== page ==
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Liberia: Government Warns Former Soldiers Against Protest


The Liberian government said it has information that former members of the Armed Forces of Liberia (AFL) and other security agencies are planning to protest Monday or any time this week to demand salary arrears which they said the government owes them.

Lawrence Bropleh is Liberia’s minister of information. He said the government will not be intimidated.

“The government, you need to be aware, inherited these arrears owed all civil servants and former personnel of the AFL from three successive governments, and the government has already settled some of these arrears and is presently considering every measure possible to settle the arrears in a reasonable period of time. And so our message to the former AFL security personnel is that the government will not be intimidated or harassed to do that which the government cannot do at this time,” he said.

The former soldiers have accused the government in the past of constantly changing its position and going back on its promises. Minister Bropleh said President Ellen Johnson Sirleaf is concerned about the soldiers’ grievances.

“The president is concerned. She’s a caring person and understands the plight of all of Liberians. And that is why, in an effort to ease the burden of civil servants, including the former AFL and other security personnel, especially during the holiday season, the government, consistent with resource availability is actively considering providing one month salary arrears for the month of April in 2003 as efforts continue to find an amicable solution to this problem,” Bropleh said.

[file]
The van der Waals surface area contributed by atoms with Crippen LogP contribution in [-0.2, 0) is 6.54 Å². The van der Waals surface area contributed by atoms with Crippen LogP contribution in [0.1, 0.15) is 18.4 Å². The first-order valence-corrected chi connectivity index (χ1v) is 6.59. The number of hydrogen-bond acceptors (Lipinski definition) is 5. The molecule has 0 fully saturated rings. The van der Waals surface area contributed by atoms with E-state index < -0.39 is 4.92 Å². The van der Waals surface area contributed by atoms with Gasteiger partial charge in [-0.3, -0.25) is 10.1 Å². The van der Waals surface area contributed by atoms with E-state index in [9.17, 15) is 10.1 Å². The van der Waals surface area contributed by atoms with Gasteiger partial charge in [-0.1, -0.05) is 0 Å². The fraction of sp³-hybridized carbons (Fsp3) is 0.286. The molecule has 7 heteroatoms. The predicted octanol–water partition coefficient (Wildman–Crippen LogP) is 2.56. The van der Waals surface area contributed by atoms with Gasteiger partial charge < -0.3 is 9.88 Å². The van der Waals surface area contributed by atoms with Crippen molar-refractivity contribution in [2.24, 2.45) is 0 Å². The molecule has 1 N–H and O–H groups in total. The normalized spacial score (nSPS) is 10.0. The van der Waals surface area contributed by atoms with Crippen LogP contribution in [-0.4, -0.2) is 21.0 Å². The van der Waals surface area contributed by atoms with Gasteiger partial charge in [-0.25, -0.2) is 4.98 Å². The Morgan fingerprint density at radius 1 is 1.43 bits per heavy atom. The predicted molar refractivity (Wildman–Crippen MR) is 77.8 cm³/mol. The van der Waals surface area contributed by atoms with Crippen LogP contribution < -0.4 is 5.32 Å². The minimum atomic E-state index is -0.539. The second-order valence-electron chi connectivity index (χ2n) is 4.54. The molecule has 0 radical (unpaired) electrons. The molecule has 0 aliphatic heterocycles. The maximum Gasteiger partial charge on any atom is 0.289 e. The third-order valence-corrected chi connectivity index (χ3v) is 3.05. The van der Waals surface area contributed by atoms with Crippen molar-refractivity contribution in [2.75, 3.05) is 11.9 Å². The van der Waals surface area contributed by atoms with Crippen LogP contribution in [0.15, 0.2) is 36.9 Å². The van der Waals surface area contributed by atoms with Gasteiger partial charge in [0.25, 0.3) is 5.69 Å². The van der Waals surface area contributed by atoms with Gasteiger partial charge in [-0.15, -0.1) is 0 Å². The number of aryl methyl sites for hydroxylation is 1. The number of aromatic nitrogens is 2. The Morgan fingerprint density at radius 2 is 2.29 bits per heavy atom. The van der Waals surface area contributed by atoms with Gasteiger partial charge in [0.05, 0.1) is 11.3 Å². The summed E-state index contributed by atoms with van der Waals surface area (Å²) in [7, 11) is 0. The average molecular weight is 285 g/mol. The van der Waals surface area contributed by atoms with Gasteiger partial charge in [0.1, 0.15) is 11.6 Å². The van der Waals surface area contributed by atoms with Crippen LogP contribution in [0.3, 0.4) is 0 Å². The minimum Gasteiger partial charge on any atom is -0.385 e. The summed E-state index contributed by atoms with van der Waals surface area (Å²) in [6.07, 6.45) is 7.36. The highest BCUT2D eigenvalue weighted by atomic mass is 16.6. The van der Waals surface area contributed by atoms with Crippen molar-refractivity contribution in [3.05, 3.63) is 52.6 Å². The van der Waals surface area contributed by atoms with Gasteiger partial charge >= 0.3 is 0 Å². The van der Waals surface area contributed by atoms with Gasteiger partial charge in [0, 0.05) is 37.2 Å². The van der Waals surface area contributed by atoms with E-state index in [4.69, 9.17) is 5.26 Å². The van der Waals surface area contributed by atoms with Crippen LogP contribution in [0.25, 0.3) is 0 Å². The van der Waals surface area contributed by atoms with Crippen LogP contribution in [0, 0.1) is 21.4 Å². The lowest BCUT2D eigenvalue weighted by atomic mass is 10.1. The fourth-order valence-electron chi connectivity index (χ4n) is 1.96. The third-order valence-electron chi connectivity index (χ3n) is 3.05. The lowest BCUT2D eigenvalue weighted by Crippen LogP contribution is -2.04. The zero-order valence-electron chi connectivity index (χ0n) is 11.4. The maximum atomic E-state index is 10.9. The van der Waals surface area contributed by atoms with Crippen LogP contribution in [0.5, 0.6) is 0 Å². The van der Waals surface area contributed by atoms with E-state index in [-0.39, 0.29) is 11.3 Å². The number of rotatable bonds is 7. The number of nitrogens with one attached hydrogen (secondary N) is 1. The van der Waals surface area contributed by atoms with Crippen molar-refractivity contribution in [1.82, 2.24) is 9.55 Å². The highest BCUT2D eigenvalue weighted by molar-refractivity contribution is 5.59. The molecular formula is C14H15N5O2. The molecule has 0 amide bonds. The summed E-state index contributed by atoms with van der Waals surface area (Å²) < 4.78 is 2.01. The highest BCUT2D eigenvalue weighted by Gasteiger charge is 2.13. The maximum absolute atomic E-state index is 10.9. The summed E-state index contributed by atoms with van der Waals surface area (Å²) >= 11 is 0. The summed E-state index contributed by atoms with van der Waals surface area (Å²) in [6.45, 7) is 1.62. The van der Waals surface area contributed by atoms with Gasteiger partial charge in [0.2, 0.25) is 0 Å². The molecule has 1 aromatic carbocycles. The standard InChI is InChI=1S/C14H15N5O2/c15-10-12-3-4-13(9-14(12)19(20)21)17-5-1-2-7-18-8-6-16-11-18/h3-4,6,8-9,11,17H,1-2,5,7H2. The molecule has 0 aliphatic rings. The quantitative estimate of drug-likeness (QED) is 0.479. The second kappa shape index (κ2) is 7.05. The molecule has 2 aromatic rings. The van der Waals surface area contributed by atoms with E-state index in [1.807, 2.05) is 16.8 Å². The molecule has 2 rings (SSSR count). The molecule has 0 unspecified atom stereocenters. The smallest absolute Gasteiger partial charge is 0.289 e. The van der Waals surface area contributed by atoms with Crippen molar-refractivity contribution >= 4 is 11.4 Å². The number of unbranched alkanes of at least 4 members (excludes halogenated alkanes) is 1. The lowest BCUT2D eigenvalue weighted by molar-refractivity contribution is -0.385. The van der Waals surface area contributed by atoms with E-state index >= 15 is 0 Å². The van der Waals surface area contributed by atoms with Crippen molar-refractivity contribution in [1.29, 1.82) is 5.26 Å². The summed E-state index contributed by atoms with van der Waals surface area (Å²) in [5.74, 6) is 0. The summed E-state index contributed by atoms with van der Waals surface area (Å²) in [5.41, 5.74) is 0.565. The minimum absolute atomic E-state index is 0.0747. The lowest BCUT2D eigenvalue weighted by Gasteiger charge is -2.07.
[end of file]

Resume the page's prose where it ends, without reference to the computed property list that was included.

The Liberian information minister said the government was not threatening the former soldiers about the planned protests. He said the government is one of laws that allows free demonstration. But Bropleh said the government is also under obligation to uphold the law.

“We have no problem with former AFL security personnel demonstrating within the realm of the law. This is the government has participatory democracy, and democracy, and democracy allows for people to demonstrate. What the government will not tolerate is any attempt to disturb the public peace, to disrupt the normal flow of daily activities, or commit acts of violence against the Liberian people. That would be dealt with in full accordance with the law,” Bropleh said.

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